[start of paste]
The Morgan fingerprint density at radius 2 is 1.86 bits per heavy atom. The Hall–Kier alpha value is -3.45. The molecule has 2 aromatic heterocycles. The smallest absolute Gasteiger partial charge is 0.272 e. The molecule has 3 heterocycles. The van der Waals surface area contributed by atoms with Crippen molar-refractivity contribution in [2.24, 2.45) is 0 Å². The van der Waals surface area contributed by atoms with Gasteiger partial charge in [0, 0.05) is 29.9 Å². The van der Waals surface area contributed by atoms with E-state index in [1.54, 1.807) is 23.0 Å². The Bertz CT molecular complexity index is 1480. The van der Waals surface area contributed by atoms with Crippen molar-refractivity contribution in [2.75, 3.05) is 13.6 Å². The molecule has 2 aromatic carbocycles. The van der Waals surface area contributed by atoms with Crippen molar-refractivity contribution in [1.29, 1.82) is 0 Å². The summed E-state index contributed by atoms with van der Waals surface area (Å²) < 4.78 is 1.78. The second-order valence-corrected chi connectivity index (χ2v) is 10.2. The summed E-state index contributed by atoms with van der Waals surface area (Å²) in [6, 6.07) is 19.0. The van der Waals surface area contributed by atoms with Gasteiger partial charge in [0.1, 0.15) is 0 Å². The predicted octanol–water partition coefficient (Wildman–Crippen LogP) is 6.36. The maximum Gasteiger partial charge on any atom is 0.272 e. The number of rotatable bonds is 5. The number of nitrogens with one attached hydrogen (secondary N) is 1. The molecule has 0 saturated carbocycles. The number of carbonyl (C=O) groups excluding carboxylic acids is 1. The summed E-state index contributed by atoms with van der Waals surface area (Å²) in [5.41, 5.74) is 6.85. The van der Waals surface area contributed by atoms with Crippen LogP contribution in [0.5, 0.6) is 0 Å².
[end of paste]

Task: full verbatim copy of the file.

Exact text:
The Morgan fingerprint density at radius 2 is 1.86 bits per heavy atom. The Hall–Kier alpha value is -3.45. The molecule has 2 aromatic heterocycles. The smallest absolute Gasteiger partial charge is 0.272 e. The molecule has 3 heterocycles. The van der Waals surface area contributed by atoms with Crippen molar-refractivity contribution in [2.24, 2.45) is 0 Å². The van der Waals surface area contributed by atoms with Gasteiger partial charge in [0, 0.05) is 29.9 Å². The van der Waals surface area contributed by atoms with E-state index in [1.54, 1.807) is 23.0 Å². The Bertz CT molecular complexity index is 1480. The van der Waals surface area contributed by atoms with Crippen molar-refractivity contribution in [2.75, 3.05) is 13.6 Å². The molecule has 2 aromatic carbocycles. The van der Waals surface area contributed by atoms with Crippen molar-refractivity contribution in [1.29, 1.82) is 0 Å². The summed E-state index contributed by atoms with van der Waals surface area (Å²) < 4.78 is 1.78. The second-order valence-corrected chi connectivity index (χ2v) is 10.2. The summed E-state index contributed by atoms with van der Waals surface area (Å²) in [6, 6.07) is 19.0. The van der Waals surface area contributed by atoms with Gasteiger partial charge in [0.1, 0.15) is 0 Å². The predicted octanol–water partition coefficient (Wildman–Crippen LogP) is 6.36. The maximum Gasteiger partial charge on any atom is 0.272 e. The number of rotatable bonds is 5. The number of nitrogens with one attached hydrogen (secondary N) is 1. The molecule has 0 saturated carbocycles. The number of carbonyl (C=O) groups excluding carboxylic acids is 1. The summed E-state index contributed by atoms with van der Waals surface area (Å²) in [5.41, 5.74) is 6.85. The van der Waals surface area contributed by atoms with Crippen LogP contribution in [0.5, 0.6) is 0 Å².